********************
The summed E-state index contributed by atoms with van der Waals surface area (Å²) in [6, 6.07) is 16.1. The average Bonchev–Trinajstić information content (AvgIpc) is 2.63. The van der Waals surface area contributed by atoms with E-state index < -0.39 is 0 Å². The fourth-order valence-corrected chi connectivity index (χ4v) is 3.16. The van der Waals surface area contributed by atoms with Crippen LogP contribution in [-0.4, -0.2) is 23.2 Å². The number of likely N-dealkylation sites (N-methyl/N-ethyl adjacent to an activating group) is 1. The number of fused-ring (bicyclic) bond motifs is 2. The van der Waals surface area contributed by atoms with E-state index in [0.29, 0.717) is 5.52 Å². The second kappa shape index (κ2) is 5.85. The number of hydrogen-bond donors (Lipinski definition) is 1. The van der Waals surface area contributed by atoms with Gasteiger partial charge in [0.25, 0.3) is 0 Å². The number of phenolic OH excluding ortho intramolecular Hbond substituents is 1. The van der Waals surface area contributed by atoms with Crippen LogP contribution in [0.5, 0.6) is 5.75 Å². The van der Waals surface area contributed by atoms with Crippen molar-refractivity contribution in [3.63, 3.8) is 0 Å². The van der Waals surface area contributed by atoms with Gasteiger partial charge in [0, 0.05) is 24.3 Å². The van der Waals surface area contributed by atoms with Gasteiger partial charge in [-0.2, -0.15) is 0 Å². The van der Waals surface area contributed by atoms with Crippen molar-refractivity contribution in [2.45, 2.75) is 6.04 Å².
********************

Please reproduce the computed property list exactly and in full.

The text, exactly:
The summed E-state index contributed by atoms with van der Waals surface area (Å²) in [6, 6.07) is 16.1. The average Bonchev–Trinajstić information content (AvgIpc) is 2.63. The van der Waals surface area contributed by atoms with E-state index < -0.39 is 0 Å². The fourth-order valence-corrected chi connectivity index (χ4v) is 3.16. The van der Waals surface area contributed by atoms with Crippen LogP contribution in [-0.4, -0.2) is 23.2 Å². The number of likely N-dealkylation sites (N-methyl/N-ethyl adjacent to an activating group) is 1. The number of fused-ring (bicyclic) bond motifs is 2. The van der Waals surface area contributed by atoms with E-state index in [0.29, 0.717) is 5.52 Å². The second kappa shape index (κ2) is 5.85. The number of hydrogen-bond donors (Lipinski definition) is 1. The van der Waals surface area contributed by atoms with Gasteiger partial charge in [0.25, 0.3) is 0 Å². The number of phenolic OH excluding ortho intramolecular Hbond substituents is 1. The van der Waals surface area contributed by atoms with Crippen LogP contribution in [0.5, 0.6) is 5.75 Å². The van der Waals surface area contributed by atoms with Crippen molar-refractivity contribution in [3.63, 3.8) is 0 Å². The van der Waals surface area contributed by atoms with Gasteiger partial charge in [0, 0.05) is 24.3 Å². The van der Waals surface area contributed by atoms with Gasteiger partial charge in [-0.2, -0.15) is 0 Å². The van der Waals surface area contributed by atoms with Crippen molar-refractivity contribution in [2.45, 2.75) is 6.04 Å².